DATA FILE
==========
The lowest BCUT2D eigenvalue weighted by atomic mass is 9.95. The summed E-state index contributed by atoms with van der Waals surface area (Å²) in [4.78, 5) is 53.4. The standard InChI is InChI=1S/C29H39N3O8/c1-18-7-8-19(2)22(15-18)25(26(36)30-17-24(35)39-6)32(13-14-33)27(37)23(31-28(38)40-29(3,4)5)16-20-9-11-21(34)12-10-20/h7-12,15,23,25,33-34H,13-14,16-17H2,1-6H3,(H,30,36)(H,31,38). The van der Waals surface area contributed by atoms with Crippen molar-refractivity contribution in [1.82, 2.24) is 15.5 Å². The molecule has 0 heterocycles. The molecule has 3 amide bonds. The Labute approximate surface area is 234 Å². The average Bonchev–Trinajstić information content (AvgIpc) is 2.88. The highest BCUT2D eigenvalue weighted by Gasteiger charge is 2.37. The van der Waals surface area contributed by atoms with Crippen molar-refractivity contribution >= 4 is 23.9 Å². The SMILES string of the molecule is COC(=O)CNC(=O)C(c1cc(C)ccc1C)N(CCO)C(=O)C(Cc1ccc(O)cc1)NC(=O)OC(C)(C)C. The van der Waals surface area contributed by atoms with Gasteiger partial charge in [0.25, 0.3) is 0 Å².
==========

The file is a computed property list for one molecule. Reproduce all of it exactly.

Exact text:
The lowest BCUT2D eigenvalue weighted by atomic mass is 9.95. The summed E-state index contributed by atoms with van der Waals surface area (Å²) in [4.78, 5) is 53.4. The standard InChI is InChI=1S/C29H39N3O8/c1-18-7-8-19(2)22(15-18)25(26(36)30-17-24(35)39-6)32(13-14-33)27(37)23(31-28(38)40-29(3,4)5)16-20-9-11-21(34)12-10-20/h7-12,15,23,25,33-34H,13-14,16-17H2,1-6H3,(H,30,36)(H,31,38). The van der Waals surface area contributed by atoms with Crippen molar-refractivity contribution in [1.82, 2.24) is 15.5 Å². The molecule has 0 heterocycles. The molecule has 3 amide bonds. The Labute approximate surface area is 234 Å². The average Bonchev–Trinajstić information content (AvgIpc) is 2.88. The highest BCUT2D eigenvalue weighted by Gasteiger charge is 2.37. The van der Waals surface area contributed by atoms with Crippen molar-refractivity contribution >= 4 is 23.9 Å². The SMILES string of the molecule is COC(=O)CNC(=O)C(c1cc(C)ccc1C)N(CCO)C(=O)C(Cc1ccc(O)cc1)NC(=O)OC(C)(C)C. The van der Waals surface area contributed by atoms with Gasteiger partial charge in [0.25, 0.3) is 0 Å².